[8] Cf. Pontifical Council for the Pastoral Care of Migrants and Itinerant People, Instruction Erga Migrantes Caritas Christi, 6.

[9] Cf. Benedict XVI, Address to the Participants in the 6th World Congress for the Pastoral Care of Migrants and Itinerant People, 9 November 2009.

[10] Cf. Benedict XVI, Message for the World Day of Migrants and Refugees (2010) and Statement of the Permanent Observer of the Holy See to the 26th Ordinary Session of the Human Rights Council on the Human Rights of Migrants, 13 June 2014.

[11] Pontifical Council for the Pastoral Care of Migrants and Itinerant People and Pontifical Council Cor Unum, Welcoming Christ in Refugees and Forcibly Displaced Persons, 2013, 70.

[12] Cf. Paul VI, Encyclical Letter Populorum Progressio, 14.

[13] John Paul II, Encyclical Letter Centesimus Annus, 27.

[14] Benedict XVI, Message for the World Day of Migrants and Refugees (2007). 

[15] Cf. Pontifical Council for the Pastoral Care of Migrants and Itinerant People and Pontifical Council Cor Unum, Welcoming Christ in Refugees and Forcibly Displaced Persons, 2013, 30-31.

[16] John Paul II, Message for the World Day of Migrants and Refugees (2005).

© Copyright – Libreria Editrice Vaticana

Release of Logo, Motto for Pope’s Peru Journey

Sun, 08/20/2017 - 10:05 PM

The official logo and motto for the Holy Fathers’ apostolic journey to Peru have been released.  The visit will be January 18-21, 2018.

According to the Holy See Press Office, “United for Hope” (Unidos por la esperanza) is the official motto for the journey, signifying that the encounter will be “a great feast of hope to be received in unity”.

“Two outstretched hands under the motto and date of the visit evoke the colors of the Peruvian and Vatican flags: red and yellow, respectively. They form the shape of wings as a sign of prayer, praise, and joy for the arrival of Pope Francis in Peru. To the left, Pope Francis joyfully reaches out of a map of Peru in a sign of closeness to the country and of unity with it.”

This will be the third Papal visit to Peru.  Pope St. John Paul II visited the nation in 1985 and 1988.

Angelus Address: On the Need for Unwavering Faith

Sun, 08/20/2017 - 12:42 PM

Here is a ZENIT translation of the address Pope Francis gave today before and after praying the midday Angelus with those gathered in St. Peter’s Square.

* * *

Before the Angelus

Dear Brothers and Sisters, good morning!  

Today’s Gospel (Matthew 15:21-28) presents to us a singular example of faith in Jesus’ meeting with a Canaanite woman, a foreigner for the Jews. The scene unfolds while He is on the way to the city of Tyre and Sidon, northwest of Galilee: it’s here that the woman implores Jesus to heal her daughter who, the Gospel says, “is severely possessed by a demon” (v. 22). Initially the Lord seems not to listen to this cry of grief, so much so as to arouse the intervention of the disciples, who intercede for her. Jesus’ apparent detachment doesn’t discourage this mother, who insists on her invocation.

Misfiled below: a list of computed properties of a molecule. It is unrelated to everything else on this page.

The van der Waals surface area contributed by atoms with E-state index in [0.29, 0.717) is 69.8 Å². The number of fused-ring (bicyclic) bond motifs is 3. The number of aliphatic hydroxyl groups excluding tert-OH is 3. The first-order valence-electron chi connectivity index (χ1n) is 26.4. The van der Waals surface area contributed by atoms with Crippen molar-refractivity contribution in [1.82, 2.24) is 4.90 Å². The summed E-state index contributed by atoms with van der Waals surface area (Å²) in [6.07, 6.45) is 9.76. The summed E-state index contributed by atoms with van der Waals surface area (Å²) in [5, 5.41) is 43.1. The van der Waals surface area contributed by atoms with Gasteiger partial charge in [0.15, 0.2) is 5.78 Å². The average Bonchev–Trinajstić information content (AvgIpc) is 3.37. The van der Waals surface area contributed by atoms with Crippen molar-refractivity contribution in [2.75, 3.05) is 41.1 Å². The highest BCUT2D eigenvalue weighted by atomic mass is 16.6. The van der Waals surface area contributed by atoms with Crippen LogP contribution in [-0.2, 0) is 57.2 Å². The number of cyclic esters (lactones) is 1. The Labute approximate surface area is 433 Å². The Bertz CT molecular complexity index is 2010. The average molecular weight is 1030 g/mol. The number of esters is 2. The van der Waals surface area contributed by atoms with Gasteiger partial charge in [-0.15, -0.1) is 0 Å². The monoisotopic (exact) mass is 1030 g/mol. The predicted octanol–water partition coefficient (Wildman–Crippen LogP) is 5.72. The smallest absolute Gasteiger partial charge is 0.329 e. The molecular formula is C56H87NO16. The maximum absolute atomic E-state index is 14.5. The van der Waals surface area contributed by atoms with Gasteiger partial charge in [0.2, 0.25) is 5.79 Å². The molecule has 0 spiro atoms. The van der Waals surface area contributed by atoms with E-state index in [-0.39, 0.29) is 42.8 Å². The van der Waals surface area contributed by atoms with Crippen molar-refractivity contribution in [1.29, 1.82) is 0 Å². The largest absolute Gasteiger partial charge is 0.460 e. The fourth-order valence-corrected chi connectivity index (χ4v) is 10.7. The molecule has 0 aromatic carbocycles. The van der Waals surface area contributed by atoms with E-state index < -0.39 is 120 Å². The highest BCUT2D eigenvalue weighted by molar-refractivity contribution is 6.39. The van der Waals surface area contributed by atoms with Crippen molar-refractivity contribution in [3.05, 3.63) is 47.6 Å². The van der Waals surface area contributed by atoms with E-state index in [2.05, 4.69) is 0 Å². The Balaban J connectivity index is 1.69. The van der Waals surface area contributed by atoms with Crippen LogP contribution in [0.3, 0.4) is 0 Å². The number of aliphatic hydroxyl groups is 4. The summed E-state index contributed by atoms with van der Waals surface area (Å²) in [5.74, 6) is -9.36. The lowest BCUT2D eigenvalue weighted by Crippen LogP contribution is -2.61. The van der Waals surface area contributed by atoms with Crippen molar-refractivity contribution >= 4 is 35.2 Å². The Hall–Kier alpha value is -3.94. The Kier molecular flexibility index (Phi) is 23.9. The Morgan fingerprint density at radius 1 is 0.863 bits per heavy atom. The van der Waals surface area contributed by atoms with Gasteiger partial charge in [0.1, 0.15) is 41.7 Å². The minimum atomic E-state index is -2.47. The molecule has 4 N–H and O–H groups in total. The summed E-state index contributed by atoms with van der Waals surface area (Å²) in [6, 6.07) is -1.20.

The inner strength of this woman, which enables her to surmount every obstacle, is found in her maternal love and in her confidence that Jesus can hear her request. And this makes me think of the strength of women. With their fortitude they are able to obtain great things. We have known so many! We can say that it’s love that moves faith and faith on her part becomes the reward of love. Her heartrending love for her daughter induces her “to cry: ‘Have mercy on me, O Lord, Son of David!’” (v. 22). And her perseverant faith in Jesus enables her not to be discouraged, not even in face of His initial refusal; so the woman “knelt before Him, saying: ‘Lord, help me!’” (v. 25).

At the end, in face of such perseverance, Jesus remains in admiration, almost astonished by the faith of the pagan woman. Therefore, He consents saying: ”’O woman, great is your faith! Be it done for you as you desire.’” And her daughter was healed instantly” (v. 28). Jesus points out this humble woman as an example of unwavering faith. Her insistence on invoking Christ’s intervention is a stimulus for us not to be discouraged, not to despair when we are oppressed by life’s harsh trials. The Lord doesn’t turn away in face of our needs and, if at times He seems insensible to requests for help, it’s to test and strengthen our faith. We must continue to cry as this woman: Lord, help me! Lord, help me!” — so, with perseverance and courage. And this is the courage we must have in prayer.

This evangelical episode helps us to understand that we are all in need of growing in faith and of strengthening our trust in Jesus. He can help us to rediscover the way, when we have lost the compass of our way; when the way no longer seems flat but rough and arduous; when it’s hard to be faithful to our commitments. It is important to nourish our faith every day, with attentive listening to the Word of God, with the celebration of the Sacraments, with personal prayer as “cry” to Him ––“Lord, help me!” — and with concrete attitudes of charity to our neighbor.

We entrust ourselves to the Holy Spirit so that He will help us to persevere in faith. The Spirit infuses audacity in the heart of believers; He gives our life and our Christian witness the strength of conviction and persuasion; He encourages us to overcome incredulity towards God and indifference towards brothers.

May the Virgin Mary render us increasingly aware of our need of the Lord and of His Spirit; may She obtain for us a strong faith, full of love, and a love that is able to become entreaty, courageous entreaty to God.

[Original text: Italian]  [Translation by Virginia M. Forrester]

*

After the Angelus

Dear Brothers and Sisters,